The Georgian government needs to build a response plan in case of emergency situations in the energy sector, an American energy expert thinks.
"There should be a plan in terms of different scenarios of what could happen, so when it happens you are in a far better position to fix it, rather than doing it in hot manner," Bhamy Shenoy told The Messenger.
The emergency plan is only a part of the energy strategy Georgia needs to bring to action, says Shenoy, who is also a member of the advisory board of the state-owned oil and gas producer Saknavtobi.
He contends the government also should put an emphasis on developing an integrated energy plan that includes diversification of gas sources. Already Georgia anticipates receiving an additional source as Shah-Deniz gas pipeline starts operating presumably later this year. But Shenoy urges Georgia to not only depend on Shah-Deniz gas but look for additional sources.
Currently the government views Iran as a potential energy provider. Minister of Energy Nika Gilauri held talks with the Iranian government this week. Although Gilauri did not comment on details of his talks, he said there is a theoretical and practical possibility for Iran to become an alternative supplier.
Shenoy says the decision of Georgia to seek out Iran as an alternative source of gas was a real surprise to him and warns Georgia should be cautious not to upset the United States by making an agreement with Iran. "The United States is definitely a big ally of Georgia and it helped Georgia in many ways," he said.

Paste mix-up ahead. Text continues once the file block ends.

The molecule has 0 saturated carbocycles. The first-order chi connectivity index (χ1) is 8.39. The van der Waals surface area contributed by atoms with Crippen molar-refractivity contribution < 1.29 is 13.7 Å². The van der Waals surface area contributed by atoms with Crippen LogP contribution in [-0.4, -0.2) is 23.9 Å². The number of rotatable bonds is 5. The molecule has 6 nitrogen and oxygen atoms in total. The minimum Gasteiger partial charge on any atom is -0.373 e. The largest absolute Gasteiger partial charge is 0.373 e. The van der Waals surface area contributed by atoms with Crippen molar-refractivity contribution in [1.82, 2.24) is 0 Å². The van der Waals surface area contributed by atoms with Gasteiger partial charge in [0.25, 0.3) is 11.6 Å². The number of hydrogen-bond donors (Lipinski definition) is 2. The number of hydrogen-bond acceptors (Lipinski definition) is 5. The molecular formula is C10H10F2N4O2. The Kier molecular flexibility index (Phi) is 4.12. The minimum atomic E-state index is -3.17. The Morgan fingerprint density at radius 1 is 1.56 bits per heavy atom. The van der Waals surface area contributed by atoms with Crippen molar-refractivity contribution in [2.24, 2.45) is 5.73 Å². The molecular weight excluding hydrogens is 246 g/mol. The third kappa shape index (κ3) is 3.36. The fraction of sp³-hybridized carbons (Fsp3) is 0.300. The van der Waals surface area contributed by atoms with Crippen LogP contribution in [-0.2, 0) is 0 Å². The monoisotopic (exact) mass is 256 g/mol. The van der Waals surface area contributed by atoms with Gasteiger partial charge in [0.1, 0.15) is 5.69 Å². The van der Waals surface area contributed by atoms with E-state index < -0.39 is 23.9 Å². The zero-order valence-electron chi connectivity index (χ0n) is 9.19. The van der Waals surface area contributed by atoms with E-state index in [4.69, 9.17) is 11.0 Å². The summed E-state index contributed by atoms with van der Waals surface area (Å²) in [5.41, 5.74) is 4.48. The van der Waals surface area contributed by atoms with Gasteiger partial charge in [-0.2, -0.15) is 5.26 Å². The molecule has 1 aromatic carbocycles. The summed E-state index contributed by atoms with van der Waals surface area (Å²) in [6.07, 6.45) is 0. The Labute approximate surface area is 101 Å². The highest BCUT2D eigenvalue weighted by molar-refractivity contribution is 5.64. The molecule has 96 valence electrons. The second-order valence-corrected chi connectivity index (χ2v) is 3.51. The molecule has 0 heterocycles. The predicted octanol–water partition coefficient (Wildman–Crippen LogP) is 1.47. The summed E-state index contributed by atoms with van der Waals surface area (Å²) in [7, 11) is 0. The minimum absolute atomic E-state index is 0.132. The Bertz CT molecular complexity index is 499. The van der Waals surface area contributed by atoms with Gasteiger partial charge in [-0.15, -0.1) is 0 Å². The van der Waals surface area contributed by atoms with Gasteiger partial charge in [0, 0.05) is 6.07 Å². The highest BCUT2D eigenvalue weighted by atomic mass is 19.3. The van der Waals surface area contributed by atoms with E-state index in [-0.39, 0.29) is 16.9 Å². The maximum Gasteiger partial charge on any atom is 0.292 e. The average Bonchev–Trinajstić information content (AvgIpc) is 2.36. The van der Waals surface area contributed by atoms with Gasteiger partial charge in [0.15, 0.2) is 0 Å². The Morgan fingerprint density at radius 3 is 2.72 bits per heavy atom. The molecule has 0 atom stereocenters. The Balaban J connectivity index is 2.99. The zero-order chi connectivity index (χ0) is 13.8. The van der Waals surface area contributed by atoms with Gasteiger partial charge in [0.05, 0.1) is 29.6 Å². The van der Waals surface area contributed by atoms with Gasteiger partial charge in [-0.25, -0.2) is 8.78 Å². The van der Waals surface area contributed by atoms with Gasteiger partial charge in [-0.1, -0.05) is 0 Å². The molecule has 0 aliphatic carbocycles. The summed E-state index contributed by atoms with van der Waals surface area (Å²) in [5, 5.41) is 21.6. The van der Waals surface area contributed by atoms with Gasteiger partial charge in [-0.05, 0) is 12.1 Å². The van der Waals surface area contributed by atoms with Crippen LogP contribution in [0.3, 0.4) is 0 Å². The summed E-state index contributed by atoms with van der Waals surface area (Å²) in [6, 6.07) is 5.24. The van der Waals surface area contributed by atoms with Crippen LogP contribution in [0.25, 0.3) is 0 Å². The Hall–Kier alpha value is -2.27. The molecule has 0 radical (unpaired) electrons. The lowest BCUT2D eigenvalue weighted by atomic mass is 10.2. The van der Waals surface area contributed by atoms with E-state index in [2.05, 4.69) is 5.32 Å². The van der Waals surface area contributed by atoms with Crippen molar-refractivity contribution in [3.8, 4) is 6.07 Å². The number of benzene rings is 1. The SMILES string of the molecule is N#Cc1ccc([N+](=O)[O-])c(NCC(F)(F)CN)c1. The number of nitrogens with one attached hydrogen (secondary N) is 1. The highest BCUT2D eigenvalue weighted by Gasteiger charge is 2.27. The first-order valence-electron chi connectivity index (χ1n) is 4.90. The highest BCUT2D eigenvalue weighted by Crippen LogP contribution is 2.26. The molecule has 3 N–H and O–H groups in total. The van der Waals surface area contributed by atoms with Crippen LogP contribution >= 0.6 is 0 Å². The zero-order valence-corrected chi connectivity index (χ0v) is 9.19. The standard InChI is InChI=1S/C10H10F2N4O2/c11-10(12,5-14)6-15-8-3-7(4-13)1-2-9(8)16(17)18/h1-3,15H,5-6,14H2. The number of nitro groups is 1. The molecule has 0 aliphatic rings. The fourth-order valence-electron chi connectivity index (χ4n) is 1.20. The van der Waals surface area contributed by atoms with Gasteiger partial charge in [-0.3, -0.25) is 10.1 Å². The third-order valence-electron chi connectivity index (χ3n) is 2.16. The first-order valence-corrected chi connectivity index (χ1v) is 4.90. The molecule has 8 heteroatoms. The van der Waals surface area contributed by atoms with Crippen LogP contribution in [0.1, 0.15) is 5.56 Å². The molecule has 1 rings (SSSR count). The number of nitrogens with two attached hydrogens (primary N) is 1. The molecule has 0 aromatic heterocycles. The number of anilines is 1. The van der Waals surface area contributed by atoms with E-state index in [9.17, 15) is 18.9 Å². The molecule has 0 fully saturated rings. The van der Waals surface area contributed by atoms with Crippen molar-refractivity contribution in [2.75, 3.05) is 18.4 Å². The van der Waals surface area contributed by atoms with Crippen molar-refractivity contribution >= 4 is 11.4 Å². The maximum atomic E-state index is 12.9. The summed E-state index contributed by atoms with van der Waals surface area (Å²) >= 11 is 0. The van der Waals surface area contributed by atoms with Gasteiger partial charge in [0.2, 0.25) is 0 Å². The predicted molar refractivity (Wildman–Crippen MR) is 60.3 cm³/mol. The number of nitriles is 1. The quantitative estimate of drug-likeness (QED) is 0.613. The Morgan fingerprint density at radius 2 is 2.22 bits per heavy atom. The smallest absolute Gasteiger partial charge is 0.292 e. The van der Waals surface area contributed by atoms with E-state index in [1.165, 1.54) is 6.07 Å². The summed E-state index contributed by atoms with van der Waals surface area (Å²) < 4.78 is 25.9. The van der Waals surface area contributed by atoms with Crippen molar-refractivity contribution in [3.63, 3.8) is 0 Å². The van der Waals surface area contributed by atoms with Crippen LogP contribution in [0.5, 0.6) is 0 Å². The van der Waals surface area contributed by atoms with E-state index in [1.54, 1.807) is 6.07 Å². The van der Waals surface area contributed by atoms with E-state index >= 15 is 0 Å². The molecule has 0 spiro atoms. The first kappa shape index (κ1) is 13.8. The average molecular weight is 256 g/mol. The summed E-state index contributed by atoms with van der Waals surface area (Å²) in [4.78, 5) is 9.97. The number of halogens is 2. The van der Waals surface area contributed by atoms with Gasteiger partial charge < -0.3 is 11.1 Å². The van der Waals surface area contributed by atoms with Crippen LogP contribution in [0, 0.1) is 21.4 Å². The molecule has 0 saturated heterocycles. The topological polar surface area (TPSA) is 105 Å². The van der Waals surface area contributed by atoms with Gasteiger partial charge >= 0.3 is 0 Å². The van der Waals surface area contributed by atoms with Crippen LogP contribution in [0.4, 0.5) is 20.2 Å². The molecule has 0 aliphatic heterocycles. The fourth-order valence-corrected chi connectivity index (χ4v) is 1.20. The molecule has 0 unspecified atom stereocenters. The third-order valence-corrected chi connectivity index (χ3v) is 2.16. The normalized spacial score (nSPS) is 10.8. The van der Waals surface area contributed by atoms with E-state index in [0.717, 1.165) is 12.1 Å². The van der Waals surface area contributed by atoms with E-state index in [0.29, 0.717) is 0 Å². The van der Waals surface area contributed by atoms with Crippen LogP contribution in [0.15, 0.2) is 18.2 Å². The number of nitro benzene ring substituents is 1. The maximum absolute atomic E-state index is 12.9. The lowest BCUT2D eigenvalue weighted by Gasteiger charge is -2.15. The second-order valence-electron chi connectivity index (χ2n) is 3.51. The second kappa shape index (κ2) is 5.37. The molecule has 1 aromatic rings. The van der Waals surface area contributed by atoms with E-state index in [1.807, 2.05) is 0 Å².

Shenoy gives the example of India who at one time considered getting gas from Iran. "Even a country like India could not totally ignore what the United States will do [in response]. So when such a country like India is thinking of [the U.S. position], I cannot imagine Georgia is in a position to totally ignore this," he said.
If Iran satisfies its nuclear ambitions, it would end up isolated and Georgia would be cut off from Iranian energy, Shenoy forecast: "This was not a good move on part of Georgia to have approached Iran at this particular time."
It was a surprise for Shenoy that Georgians have so far taken the energy crisis in stride and not broke out in protests and public dissatisfaction.
A specialist in the gas sector, Shenoy doubts there is anything the capital's gas distributor Tbilgazi can do in such an emergency. "The way it is managed, Tbilgazi is totally incapable of handling this kind of emergency situation," he said. Shenoy advised officials to at least prepare liquid propane importers to bring in more supplies.
The expert, however, thinks Tbilgazi should develop its own response plans for emergency situations. "They should be thinking about such kinds of things earlier, and expect that they cannot afford to depend only on one source and to put more pressure on the government to look for such sources," he said.
Shenoy thinks the government should give a higher priority to storage of gas, liquid propane and fuel oil. "It should really look at how commodities are to be stored, but especially gas," he said.
Several Georgian and Russian experts said the explosions in North Ossetia will spoil Russia's image as an energy supplier. Shenoy agrees Europe will look for other sources of gas and says that this will happen especially after the dispute between Russia and Ukraine over gas and the recent explosions."Every time they [Europe] will think of getting any supplies from Russia, simultaneously they will have to think in terms of what they should do, what kind of a price Russia will get. It will definitely be less. If some other country comes forward with gas even at a higher price, they are likely to give more preference to that supply than to Russia," he said.